Move under way to challenge term limits
Associated Press Writer
There’s a quiet move under way that may lead to a legal challenge of Nevada’s term limits, approved by voters a decade ago and now forcing many officials into final bids for their current seats.
The behind-the-scenes activity involves both Democrats and Republicans, and the result could be a petition filed with the state Supreme Court by various interest groups – rather than the term-limited officials themselves – to stop the limits from taking effect in 2010.
That’s not to say the officials aren’t vitally interested. But as they seek re-election for what could be the last time this year, they’d rather not openly participate in something opponents could term “their naked self-interests laid bare,” one political observer says.
A voter backlash isn’t as big a problem for outside groups because “they’re pretty anonymous to the voting public. Elected officials are the ones who are accountable, to some degree,” adds University of Nevada, Las Vegas political science professor David Damore.
Eighteen veteran lawmakers, including Senate Majority Leader Bill Raggio, R-Reno, and Assembly Speaker Barbara Buckley, D-Las Vegas, face final races this year due to term limits. Other term-limited veterans include Senate Minority Leader Dina Titus and Sens. Mike Schneider and Valerie Wiener, all Las Vegas Democrats.
Also up for final re-election bids are Republican Sens. Dean Rhoads of Tuscarora and Mike McGinness of Fallon. Buckley is among 12 Assembly members in the same spot. Among others are Democrats Morse Arberry, Sheila Leslie, Mark Manendo and David Parks and Republicans John Carpenter and John Marvel.
The Assembly members serve two-year terms and the senators serve four-year terms. Seven other senators were re-elected for what could be the last time in 2006. They included Randolph Townsend, R-Reno, Bernice Mathews, D-Reno, Maurice Washington, R-Sparks, Mark Amodei, R-Carson City, and Bob Coffin, Maggie Carlton and Terry Care, all Las Vegas Democrats.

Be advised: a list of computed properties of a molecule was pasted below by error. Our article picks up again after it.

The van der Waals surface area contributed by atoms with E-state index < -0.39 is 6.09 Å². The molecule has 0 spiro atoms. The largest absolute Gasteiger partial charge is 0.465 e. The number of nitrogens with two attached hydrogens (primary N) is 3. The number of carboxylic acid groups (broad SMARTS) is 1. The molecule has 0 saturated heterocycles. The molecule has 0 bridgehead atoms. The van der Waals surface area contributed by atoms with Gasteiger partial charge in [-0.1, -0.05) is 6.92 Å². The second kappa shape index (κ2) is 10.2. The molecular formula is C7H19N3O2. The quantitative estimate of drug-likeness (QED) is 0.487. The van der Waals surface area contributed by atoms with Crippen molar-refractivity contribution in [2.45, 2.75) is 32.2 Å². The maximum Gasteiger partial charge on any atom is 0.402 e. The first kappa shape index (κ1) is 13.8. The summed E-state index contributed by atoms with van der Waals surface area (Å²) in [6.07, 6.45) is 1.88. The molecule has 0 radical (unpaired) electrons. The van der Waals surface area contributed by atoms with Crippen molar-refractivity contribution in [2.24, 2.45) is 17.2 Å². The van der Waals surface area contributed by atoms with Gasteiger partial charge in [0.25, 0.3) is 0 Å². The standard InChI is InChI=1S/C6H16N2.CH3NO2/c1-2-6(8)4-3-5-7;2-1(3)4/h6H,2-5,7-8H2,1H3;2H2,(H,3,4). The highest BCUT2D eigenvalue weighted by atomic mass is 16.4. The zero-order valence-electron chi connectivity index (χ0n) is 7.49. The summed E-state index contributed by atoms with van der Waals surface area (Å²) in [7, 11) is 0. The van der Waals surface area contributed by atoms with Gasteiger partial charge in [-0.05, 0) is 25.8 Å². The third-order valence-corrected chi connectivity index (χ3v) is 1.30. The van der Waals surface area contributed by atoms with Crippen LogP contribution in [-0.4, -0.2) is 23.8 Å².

Besides the state lawmakers, the Nevada Association of Counties notes that many county commissioners, city council members, mayors, town board members and others are affected by the limits. NACO says 15 of the state’s 17 counties will have at least one new commissioner by 2012.
“I’m aware that there are various and diverse interest groups looking at this question,” Sen. Townsend says. “As term limits come forward and start to become more clear, those interest groups are finding that maybe this is not as good an idea as it was before, and they have a right to go to court.”
“Whatever happens, those of us who are potentially affected will live with whatever the results are.”
So who might get involved in the litigation? The state AFL-CIO is one prospect, although Danny Thompson, head of the big union and a term-limits foe, says, “We haven’t done anything right now. That’s to be determined. We haven’t made a formal decision.”
Mary Lau of the Retail Association of Nevada says her group is “absolutely supportive” of a legal challenge, although she wants to see the exact wording of the petition. Regarding such a challenge, she adds, “I hope the public will consider it a public service, because it really is.”
Bob Fulkerson of the Progressive Leadership Alliance of Nevada says his public-interest group hasn’t been asked to sign onto a petition, but added, “Absolutely, we would love to join in an effort to repeal term limits.”
“We think term limits are anathema to the Democratic process. The best way to have term limits is to vote people out of office,” he said.